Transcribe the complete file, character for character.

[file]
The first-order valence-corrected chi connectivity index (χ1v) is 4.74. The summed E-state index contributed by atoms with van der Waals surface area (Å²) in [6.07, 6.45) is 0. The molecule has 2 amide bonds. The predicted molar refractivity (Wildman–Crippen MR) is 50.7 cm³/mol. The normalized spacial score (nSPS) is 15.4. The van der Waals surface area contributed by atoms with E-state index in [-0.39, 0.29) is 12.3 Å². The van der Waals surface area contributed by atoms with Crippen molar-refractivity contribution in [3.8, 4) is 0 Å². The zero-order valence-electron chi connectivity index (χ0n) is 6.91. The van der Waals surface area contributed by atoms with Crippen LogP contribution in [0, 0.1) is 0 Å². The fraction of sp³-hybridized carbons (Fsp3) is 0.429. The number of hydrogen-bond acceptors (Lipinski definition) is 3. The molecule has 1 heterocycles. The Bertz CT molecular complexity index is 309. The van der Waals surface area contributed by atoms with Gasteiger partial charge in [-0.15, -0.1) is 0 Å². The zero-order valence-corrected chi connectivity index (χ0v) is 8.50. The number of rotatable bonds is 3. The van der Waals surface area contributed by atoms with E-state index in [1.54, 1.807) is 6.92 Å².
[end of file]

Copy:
The first-order valence-corrected chi connectivity index (χ1v) is 4.74. The summed E-state index contributed by atoms with van der Waals surface area (Å²) in [6.07, 6.45) is 0. The molecule has 2 amide bonds. The predicted molar refractivity (Wildman–Crippen MR) is 50.7 cm³/mol. The normalized spacial score (nSPS) is 15.4. The van der Waals surface area contributed by atoms with E-state index in [-0.39, 0.29) is 12.3 Å². The van der Waals surface area contributed by atoms with Crippen molar-refractivity contribution in [3.8, 4) is 0 Å². The zero-order valence-electron chi connectivity index (χ0n) is 6.91. The van der Waals surface area contributed by atoms with Crippen LogP contribution in [0, 0.1) is 0 Å². The fraction of sp³-hybridized carbons (Fsp3) is 0.429. The number of hydrogen-bond acceptors (Lipinski definition) is 3. The molecule has 1 heterocycles. The Bertz CT molecular complexity index is 309. The van der Waals surface area contributed by atoms with Gasteiger partial charge in [-0.15, -0.1) is 0 Å². The zero-order valence-corrected chi connectivity index (χ0v) is 8.50. The number of rotatable bonds is 3. The van der Waals surface area contributed by atoms with E-state index in [1.54, 1.807) is 6.92 Å².